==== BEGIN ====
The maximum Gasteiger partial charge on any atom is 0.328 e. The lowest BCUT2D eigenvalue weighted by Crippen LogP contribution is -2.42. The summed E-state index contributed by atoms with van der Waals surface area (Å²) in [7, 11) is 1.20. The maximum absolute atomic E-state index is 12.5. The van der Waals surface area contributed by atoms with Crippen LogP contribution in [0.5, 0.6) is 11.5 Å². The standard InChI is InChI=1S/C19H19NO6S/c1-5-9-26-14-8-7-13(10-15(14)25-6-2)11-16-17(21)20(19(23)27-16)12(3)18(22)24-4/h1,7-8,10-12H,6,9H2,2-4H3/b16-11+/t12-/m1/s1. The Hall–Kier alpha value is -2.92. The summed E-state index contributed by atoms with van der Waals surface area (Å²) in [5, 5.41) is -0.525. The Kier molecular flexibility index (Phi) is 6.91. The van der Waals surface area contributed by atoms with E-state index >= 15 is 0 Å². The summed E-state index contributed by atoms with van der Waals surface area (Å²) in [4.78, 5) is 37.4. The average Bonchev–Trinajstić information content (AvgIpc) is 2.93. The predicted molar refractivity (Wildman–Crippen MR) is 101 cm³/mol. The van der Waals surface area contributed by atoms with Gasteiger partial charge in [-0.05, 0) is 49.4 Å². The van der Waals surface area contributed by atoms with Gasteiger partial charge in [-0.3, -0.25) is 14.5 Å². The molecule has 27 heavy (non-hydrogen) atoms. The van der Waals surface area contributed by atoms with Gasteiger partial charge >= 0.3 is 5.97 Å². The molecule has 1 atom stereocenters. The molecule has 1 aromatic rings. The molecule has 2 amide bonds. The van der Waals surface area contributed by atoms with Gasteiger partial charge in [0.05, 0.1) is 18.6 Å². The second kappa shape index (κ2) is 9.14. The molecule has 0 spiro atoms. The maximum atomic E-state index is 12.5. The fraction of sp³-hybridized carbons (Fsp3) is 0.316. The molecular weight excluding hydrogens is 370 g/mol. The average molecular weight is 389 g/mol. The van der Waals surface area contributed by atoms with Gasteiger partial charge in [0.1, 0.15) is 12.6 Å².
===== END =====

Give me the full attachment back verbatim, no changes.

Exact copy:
The maximum Gasteiger partial charge on any atom is 0.328 e. The lowest BCUT2D eigenvalue weighted by Crippen LogP contribution is -2.42. The summed E-state index contributed by atoms with van der Waals surface area (Å²) in [7, 11) is 1.20. The maximum absolute atomic E-state index is 12.5. The van der Waals surface area contributed by atoms with Crippen LogP contribution in [0.5, 0.6) is 11.5 Å². The standard InChI is InChI=1S/C19H19NO6S/c1-5-9-26-14-8-7-13(10-15(14)25-6-2)11-16-17(21)20(19(23)27-16)12(3)18(22)24-4/h1,7-8,10-12H,6,9H2,2-4H3/b16-11+/t12-/m1/s1. The Hall–Kier alpha value is -2.92. The summed E-state index contributed by atoms with van der Waals surface area (Å²) in [5, 5.41) is -0.525. The Kier molecular flexibility index (Phi) is 6.91. The van der Waals surface area contributed by atoms with E-state index >= 15 is 0 Å². The summed E-state index contributed by atoms with van der Waals surface area (Å²) in [4.78, 5) is 37.4. The average Bonchev–Trinajstić information content (AvgIpc) is 2.93. The predicted molar refractivity (Wildman–Crippen MR) is 101 cm³/mol. The van der Waals surface area contributed by atoms with Gasteiger partial charge in [-0.05, 0) is 49.4 Å². The van der Waals surface area contributed by atoms with Gasteiger partial charge in [-0.3, -0.25) is 14.5 Å². The molecule has 27 heavy (non-hydrogen) atoms. The van der Waals surface area contributed by atoms with Gasteiger partial charge >= 0.3 is 5.97 Å². The molecule has 1 atom stereocenters. The molecule has 1 aromatic rings. The molecule has 2 amide bonds. The van der Waals surface area contributed by atoms with Gasteiger partial charge in [0.05, 0.1) is 18.6 Å². The second kappa shape index (κ2) is 9.14. The molecule has 0 spiro atoms. The maximum atomic E-state index is 12.5. The fraction of sp³-hybridized carbons (Fsp3) is 0.316. The molecular weight excluding hydrogens is 370 g/mol. The average molecular weight is 389 g/mol. The van der Waals surface area contributed by atoms with Gasteiger partial charge in [0.1, 0.15) is 12.6 Å².